I had a lot of people over the course of the trip that had the realisation that they could go on a trip like that, and it’s not that hard. I’d like to hope that it makes people realise that there’s no reason you can’t go and do things like that if you want to. For me, it was a long time coming up to it, but I know four or five people that ended up doing bike trips as a result of meeting me. So that was really cool to stay in contact with those people and have them go on a trip and probably inspire other people to do the same thing. So I think probably more than anything, I want the exhibition to get people riding bikes, because bike travel is an amazing way to see places. 

Gobe:

What do you like about bike travel?

Tom:

It’s obviously better for the climate, but that’s not the reason I did it. You’re much more connected to your immediate surroundings than being in a car. And people are much more generous. A big part of it was the little experiences I would have, where you’d pull up on the side of the road and instantly someone would come up and start talking to you because of their curiosity. The things people did for me, and how far they went out of their way to help me would never have happened if I was driving a car. The generosity I got from people, everywhere, was so humbling. People that you wouldn’t always expect, either.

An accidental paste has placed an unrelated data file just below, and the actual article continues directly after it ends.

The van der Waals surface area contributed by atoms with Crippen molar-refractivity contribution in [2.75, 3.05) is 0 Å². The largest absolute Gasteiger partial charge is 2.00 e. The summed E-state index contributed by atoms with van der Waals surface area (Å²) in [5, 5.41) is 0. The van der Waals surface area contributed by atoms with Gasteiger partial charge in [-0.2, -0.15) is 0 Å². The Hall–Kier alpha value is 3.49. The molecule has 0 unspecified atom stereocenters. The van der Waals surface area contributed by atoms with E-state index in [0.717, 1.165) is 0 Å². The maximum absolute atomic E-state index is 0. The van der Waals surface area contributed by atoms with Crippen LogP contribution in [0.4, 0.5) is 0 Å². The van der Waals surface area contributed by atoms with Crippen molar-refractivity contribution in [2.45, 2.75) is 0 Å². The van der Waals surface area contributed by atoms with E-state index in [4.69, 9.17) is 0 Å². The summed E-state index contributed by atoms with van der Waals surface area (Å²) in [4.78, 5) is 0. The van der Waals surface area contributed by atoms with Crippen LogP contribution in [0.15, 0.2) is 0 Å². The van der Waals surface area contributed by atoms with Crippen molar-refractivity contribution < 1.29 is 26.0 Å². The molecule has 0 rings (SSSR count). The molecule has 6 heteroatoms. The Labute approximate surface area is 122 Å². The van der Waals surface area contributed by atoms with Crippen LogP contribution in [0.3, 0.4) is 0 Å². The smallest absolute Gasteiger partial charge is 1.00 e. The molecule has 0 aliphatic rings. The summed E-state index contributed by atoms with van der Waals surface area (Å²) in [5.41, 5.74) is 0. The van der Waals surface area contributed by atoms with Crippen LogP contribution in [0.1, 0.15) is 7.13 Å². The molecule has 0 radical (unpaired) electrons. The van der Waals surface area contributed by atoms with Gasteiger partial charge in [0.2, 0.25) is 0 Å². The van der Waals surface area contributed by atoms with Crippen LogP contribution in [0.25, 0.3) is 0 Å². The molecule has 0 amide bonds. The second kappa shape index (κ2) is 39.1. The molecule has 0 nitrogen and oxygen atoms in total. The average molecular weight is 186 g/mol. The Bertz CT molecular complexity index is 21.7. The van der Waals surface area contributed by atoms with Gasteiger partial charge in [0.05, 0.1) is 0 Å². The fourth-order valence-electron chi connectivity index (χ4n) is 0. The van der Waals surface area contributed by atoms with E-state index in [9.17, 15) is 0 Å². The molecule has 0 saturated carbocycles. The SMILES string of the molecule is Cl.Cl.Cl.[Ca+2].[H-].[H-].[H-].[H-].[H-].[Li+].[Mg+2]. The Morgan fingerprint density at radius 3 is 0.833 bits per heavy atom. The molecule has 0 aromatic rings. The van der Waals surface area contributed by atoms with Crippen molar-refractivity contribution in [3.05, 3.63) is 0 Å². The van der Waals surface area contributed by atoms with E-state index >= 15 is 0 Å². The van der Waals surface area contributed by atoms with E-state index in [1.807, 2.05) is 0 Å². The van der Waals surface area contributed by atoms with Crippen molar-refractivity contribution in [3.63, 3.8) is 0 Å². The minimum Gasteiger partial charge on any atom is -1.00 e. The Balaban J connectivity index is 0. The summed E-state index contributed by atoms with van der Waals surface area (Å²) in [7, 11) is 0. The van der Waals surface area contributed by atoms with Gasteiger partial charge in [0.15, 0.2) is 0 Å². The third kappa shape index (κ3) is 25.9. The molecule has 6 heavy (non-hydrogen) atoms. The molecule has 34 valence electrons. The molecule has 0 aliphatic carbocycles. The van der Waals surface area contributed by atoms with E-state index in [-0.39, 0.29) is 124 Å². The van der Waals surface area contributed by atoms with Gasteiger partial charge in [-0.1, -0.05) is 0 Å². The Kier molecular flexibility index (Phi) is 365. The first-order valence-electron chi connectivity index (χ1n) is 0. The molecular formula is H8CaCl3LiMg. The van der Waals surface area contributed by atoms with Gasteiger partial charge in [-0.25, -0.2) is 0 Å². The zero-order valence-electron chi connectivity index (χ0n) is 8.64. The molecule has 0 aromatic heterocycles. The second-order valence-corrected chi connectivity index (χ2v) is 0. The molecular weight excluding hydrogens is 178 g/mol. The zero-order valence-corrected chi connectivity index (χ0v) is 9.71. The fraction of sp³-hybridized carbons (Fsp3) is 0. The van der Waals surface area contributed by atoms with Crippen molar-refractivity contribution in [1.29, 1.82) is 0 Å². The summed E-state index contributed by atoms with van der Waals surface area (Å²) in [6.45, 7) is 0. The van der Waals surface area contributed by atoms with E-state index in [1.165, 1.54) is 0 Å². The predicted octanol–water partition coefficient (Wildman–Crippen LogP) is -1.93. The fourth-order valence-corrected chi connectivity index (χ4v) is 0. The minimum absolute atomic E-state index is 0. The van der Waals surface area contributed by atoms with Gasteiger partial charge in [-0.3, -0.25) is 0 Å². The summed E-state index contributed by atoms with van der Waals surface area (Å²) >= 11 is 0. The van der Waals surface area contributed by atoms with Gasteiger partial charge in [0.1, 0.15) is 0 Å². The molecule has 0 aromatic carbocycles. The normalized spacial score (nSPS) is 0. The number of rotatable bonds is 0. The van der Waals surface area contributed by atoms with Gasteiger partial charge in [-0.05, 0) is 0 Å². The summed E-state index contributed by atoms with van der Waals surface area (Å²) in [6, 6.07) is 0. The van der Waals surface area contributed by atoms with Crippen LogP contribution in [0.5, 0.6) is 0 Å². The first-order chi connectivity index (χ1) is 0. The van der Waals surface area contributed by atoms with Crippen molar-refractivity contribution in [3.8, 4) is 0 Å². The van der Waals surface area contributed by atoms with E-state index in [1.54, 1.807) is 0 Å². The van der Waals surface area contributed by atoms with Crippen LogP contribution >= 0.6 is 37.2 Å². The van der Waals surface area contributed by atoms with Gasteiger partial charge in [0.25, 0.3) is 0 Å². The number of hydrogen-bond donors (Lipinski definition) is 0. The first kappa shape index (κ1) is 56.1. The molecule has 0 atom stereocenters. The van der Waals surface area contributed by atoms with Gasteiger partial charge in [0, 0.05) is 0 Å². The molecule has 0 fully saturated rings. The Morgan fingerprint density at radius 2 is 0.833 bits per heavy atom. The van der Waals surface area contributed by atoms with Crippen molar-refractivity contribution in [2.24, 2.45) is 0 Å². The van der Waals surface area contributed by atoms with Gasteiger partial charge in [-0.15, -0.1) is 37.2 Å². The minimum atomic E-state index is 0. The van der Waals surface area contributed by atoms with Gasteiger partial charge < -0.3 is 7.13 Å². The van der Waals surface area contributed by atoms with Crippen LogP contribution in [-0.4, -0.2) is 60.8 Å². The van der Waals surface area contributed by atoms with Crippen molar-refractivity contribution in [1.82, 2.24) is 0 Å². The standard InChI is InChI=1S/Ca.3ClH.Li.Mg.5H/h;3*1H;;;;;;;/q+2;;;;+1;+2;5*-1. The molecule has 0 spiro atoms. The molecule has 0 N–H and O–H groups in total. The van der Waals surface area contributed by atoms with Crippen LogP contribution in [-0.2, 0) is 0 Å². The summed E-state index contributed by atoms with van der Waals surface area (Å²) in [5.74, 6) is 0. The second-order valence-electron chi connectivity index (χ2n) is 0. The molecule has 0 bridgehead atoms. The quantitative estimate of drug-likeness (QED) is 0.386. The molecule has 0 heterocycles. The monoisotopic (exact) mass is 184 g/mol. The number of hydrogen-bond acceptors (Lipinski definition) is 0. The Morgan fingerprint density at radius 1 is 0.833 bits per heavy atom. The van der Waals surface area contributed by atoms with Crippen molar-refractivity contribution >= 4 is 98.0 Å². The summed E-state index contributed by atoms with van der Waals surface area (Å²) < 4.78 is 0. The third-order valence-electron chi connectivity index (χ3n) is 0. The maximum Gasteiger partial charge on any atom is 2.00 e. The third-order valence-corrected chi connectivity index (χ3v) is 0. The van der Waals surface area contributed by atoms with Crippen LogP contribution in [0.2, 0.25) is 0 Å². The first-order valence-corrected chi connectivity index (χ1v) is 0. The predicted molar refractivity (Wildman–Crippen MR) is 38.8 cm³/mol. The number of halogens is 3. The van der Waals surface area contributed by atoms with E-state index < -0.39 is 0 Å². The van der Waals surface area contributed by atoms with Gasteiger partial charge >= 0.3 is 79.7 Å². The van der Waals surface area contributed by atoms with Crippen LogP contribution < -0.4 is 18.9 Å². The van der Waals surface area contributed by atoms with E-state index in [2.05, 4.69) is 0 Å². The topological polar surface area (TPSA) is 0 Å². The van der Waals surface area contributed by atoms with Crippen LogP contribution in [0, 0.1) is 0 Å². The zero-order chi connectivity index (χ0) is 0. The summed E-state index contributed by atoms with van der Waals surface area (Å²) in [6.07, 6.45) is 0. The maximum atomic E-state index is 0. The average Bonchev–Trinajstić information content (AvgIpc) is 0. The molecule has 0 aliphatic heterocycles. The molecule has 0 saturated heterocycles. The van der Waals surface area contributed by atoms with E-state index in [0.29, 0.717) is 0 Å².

And obviously it’s good for your fitness, and good for checking the surf actually! I have one particular memory of getting off my bike off the highway in Oregon on a freezing cold day and just stepping off my bike, putting my wetsuit on, and paddling out with nobody around, it was so good. 

“There was a guy in Alaska, on the third day of my trip and he was saying, ‘once you go on a bike trip, you’ll never look at roads the same way’, because your awareness of the landscape is so enhanced.”

Gobe:

And did you experience any difficulties along the way while riding a bike?

Tom: